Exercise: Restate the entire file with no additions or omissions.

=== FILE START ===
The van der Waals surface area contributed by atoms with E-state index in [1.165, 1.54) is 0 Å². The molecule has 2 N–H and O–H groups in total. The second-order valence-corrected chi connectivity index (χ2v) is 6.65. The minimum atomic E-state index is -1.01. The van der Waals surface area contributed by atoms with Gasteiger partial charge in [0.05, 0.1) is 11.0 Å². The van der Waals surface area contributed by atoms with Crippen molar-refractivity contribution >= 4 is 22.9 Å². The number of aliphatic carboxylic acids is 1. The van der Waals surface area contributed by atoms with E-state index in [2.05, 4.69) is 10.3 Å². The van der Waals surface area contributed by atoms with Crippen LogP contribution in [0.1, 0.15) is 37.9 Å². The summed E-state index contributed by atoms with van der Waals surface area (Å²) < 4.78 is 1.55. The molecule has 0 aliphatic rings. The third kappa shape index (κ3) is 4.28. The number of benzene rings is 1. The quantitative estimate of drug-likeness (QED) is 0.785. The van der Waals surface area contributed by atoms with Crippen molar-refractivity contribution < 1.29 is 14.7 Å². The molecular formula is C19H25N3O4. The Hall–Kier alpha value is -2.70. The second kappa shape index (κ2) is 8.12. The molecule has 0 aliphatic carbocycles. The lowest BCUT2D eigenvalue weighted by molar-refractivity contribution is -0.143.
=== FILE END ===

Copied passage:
The van der Waals surface area contributed by atoms with E-state index in [1.165, 1.54) is 0 Å². The molecule has 2 N–H and O–H groups in total. The second-order valence-corrected chi connectivity index (χ2v) is 6.65. The minimum atomic E-state index is -1.01. The van der Waals surface area contributed by atoms with Gasteiger partial charge in [0.05, 0.1) is 11.0 Å². The van der Waals surface area contributed by atoms with Crippen molar-refractivity contribution >= 4 is 22.9 Å². The number of aliphatic carboxylic acids is 1. The van der Waals surface area contributed by atoms with E-state index in [2.05, 4.69) is 10.3 Å². The van der Waals surface area contributed by atoms with Crippen LogP contribution in [0.1, 0.15) is 37.9 Å². The summed E-state index contributed by atoms with van der Waals surface area (Å²) < 4.78 is 1.55. The molecule has 0 aliphatic rings. The third kappa shape index (κ3) is 4.28. The number of benzene rings is 1. The quantitative estimate of drug-likeness (QED) is 0.785. The van der Waals surface area contributed by atoms with Crippen molar-refractivity contribution < 1.29 is 14.7 Å². The molecular formula is C19H25N3O4. The Hall–Kier alpha value is -2.70. The second kappa shape index (κ2) is 8.12. The molecule has 0 aliphatic carbocycles. The lowest BCUT2D eigenvalue weighted by molar-refractivity contribution is -0.143.